The “new” Meadowbrook Country Club on 81st between Memorial and Mingo (also called by some people “The Jew Club”) initially had nine holes of golf and the course was designed at a fee of $57,364 by Pres Maxwell, son of the great golf course architect Perry Maxwell (who ironically designed the non-Jewish Southern Hills Country Club) and opened to play on March 1, 1956. The clubhouse was completed on May 5, 1956. In the initial year, there were 181 members paying monthly dues of $30.50. The second nine holes designed by Don Sechrest opened in October 1969.
Programs such as a day camp (Camp Shalom started at Meadowbrook), water ballet, athletic events, archery, tennis and swimming instruction, men’s and women’s golf tournaments were the norm. Club Nights which happened once a month brought in the big bands as well as entertainment such as Henny Youngman, Steve Lawrence, and Totie Fields.”
The Jews and Golf Exhibit opens May 12, 2022 with a reception May 24, 2022 at 11:00 a.m. It runs through August 29, 2022 featuring 15 Jewish golfers and artifacts from around the globe. We will also have original documents and objects in partnership with Meadowbrook Country Club to honor the original founders.
Sanditen/Kaiser Holocaust Center
The Sherwin Miller Museum of Jewish Art opened the Sanditen/Kaiser Holocaust Center in November 2020, an expansion which doubled the size of the Center and ushered in a new era for the Holocaust exhibit. Providing for state-of-the-art displays greatly enhancing the Museum’s Holocaust education capacity, it attracts visitors who wish to learn why and how the Holocaust occurred, and how to ensure it never happens again. The Center showcases over 250 artifacts from soldiers and survivors never before seen by the public. The horrifying events of the period are chronicled through the testimonies of five Holocaust survivors who made Oklahoma their home. Their first-hand accounts along with the objects and documents provide a walk through history and expose the effects of hate, local and worldwide. Also featured in the region’s only Holocaust Center are one of a kind art installations from Oklahoma and international artists.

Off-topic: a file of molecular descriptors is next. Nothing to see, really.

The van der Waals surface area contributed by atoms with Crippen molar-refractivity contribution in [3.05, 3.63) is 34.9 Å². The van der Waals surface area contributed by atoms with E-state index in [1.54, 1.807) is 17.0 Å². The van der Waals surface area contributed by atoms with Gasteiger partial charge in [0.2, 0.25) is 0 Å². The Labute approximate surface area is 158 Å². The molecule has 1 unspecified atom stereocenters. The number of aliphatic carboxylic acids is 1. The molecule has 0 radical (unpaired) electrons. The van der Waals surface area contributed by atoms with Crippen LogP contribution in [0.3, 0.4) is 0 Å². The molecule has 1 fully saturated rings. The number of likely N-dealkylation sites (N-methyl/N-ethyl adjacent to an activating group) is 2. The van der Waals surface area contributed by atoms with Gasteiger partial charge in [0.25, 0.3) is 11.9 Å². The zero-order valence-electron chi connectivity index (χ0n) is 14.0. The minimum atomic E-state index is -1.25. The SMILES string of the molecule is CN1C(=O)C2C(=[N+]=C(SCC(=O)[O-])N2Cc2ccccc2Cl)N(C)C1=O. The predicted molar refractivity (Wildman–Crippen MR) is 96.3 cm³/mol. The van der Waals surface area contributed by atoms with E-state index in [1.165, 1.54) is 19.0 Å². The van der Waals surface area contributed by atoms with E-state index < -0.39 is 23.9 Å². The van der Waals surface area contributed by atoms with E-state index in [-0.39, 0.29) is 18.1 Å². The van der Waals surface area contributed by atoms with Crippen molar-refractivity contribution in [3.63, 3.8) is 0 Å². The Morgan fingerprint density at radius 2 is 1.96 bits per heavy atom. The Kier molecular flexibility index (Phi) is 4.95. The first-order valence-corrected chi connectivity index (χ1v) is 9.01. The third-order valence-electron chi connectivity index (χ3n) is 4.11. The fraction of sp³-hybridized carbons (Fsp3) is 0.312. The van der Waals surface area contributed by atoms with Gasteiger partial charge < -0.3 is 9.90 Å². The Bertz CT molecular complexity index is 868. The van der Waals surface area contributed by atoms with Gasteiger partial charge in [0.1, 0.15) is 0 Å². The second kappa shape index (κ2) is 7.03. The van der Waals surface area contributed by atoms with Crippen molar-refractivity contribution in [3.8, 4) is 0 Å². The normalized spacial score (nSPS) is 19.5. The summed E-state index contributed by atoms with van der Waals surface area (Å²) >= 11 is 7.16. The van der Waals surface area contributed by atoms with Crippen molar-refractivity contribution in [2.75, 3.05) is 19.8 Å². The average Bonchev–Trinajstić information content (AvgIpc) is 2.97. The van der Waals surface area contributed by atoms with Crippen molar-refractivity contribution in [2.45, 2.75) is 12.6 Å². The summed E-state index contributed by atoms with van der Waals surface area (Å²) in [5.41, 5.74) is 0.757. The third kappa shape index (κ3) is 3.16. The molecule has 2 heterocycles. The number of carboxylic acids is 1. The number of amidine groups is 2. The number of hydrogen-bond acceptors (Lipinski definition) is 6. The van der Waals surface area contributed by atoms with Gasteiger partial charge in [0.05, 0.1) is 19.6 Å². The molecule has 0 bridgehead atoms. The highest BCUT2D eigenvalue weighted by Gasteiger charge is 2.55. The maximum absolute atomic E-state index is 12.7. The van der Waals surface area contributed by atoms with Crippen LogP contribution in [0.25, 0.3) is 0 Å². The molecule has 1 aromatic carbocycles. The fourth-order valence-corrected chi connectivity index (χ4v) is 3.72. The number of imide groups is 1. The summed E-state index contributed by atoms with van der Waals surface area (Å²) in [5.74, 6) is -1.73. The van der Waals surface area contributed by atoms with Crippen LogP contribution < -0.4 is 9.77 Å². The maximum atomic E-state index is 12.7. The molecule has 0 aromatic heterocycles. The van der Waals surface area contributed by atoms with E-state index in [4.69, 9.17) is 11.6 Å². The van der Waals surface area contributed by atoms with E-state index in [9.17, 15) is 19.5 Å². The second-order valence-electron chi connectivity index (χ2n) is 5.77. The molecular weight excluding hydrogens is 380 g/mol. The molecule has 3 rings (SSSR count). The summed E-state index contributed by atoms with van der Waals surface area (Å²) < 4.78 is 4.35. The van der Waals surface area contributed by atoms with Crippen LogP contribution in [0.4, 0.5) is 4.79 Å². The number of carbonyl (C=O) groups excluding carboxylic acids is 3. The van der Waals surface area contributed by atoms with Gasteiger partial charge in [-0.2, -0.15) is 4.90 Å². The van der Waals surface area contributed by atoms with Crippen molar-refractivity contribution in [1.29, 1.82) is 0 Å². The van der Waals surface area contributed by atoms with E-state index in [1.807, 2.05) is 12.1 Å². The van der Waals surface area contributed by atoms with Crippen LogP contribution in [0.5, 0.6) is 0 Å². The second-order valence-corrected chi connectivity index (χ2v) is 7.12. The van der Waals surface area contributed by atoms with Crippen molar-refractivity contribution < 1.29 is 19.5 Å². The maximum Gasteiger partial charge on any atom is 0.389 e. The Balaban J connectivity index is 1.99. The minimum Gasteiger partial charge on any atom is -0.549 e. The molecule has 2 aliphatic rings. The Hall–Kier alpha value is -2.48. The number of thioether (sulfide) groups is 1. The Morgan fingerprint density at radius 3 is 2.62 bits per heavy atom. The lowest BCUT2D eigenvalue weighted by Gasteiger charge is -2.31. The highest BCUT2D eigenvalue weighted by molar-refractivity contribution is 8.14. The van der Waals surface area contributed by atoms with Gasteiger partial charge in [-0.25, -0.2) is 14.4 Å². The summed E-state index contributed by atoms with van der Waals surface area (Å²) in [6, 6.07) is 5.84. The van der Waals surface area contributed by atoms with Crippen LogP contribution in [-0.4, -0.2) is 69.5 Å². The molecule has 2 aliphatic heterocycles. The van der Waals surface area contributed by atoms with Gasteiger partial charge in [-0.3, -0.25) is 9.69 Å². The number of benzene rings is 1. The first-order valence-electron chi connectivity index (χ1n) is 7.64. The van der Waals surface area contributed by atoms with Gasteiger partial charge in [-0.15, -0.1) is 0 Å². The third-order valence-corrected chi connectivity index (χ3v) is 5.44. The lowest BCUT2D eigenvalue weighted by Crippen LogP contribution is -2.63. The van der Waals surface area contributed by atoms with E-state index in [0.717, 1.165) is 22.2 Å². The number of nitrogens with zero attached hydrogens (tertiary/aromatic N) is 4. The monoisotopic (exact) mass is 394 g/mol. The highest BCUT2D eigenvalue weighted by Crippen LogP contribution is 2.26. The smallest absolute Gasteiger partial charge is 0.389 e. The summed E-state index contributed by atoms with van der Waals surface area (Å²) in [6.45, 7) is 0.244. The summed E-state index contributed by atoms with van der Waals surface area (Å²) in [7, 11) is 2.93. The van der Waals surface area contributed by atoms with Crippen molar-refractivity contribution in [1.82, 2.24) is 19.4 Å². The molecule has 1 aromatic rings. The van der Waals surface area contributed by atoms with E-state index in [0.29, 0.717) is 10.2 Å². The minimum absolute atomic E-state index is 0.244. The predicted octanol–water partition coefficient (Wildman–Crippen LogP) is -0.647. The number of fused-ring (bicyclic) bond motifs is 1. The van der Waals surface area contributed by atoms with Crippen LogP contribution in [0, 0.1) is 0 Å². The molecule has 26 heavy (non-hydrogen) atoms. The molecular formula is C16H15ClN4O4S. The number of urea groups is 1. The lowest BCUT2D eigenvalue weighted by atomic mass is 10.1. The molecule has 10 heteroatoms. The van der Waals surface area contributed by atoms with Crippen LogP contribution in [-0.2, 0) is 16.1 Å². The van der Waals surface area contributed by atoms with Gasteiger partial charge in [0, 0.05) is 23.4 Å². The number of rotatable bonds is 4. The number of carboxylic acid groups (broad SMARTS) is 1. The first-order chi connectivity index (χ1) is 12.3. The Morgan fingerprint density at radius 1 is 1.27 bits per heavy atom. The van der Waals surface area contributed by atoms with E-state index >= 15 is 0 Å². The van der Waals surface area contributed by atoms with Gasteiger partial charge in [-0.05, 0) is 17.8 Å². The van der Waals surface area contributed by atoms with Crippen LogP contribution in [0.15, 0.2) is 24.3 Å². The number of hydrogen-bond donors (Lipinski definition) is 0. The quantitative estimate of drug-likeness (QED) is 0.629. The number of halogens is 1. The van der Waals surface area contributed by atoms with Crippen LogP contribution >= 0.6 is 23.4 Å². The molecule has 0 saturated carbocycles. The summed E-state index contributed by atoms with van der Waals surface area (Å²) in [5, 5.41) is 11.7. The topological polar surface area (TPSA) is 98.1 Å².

When a Tulsa synagogue hosted a traveling Jewish art exhibit from New York in 1965…
The public’s response was overwhelmingly enthusiastic. The Gershon and Rebecca Fenster Gallery of Jewish Art opened to the public the following year, and Sherwin Miller, the Gallery’s first curator, started to collect Jewish art and artifacts in earnest.
In 2000, the Museum was renamed to the Sherwin Miller Museum of Jewish Art (SMMJA) in honor of its first curator. It moved to its current location on the Zarrow Campus in 2003.
The Museum has on display its permanent collection of art and artifacts, depicting the 5,000-year history of the Jewish people from the pre-Canaanite era through the settling of the Jewish community in Tulsa and the American Southwest. The Museum also features the Sanditen/Kaiser Holocaust Center, which contains hundreds of objects donated by Oklahoma veterans who took part in the liberation of concentration camps. Jewish refugees from Nazi Germany also brought artifacts to the state, many of which are mementos of those who died in the Holocaust. Other items are dedicated in memory of them by their families. These Oklahomans have made their stories part of the Holocaust Education Center at the SMMJA in order to bear witness to the terrors they encountered during the Nazi regime.
All of these exhibits along with the fine art on display at the SMMJA showcases the Museum’s Mission of preserving and promoting Jewish heritage, culture, history and community through art and education.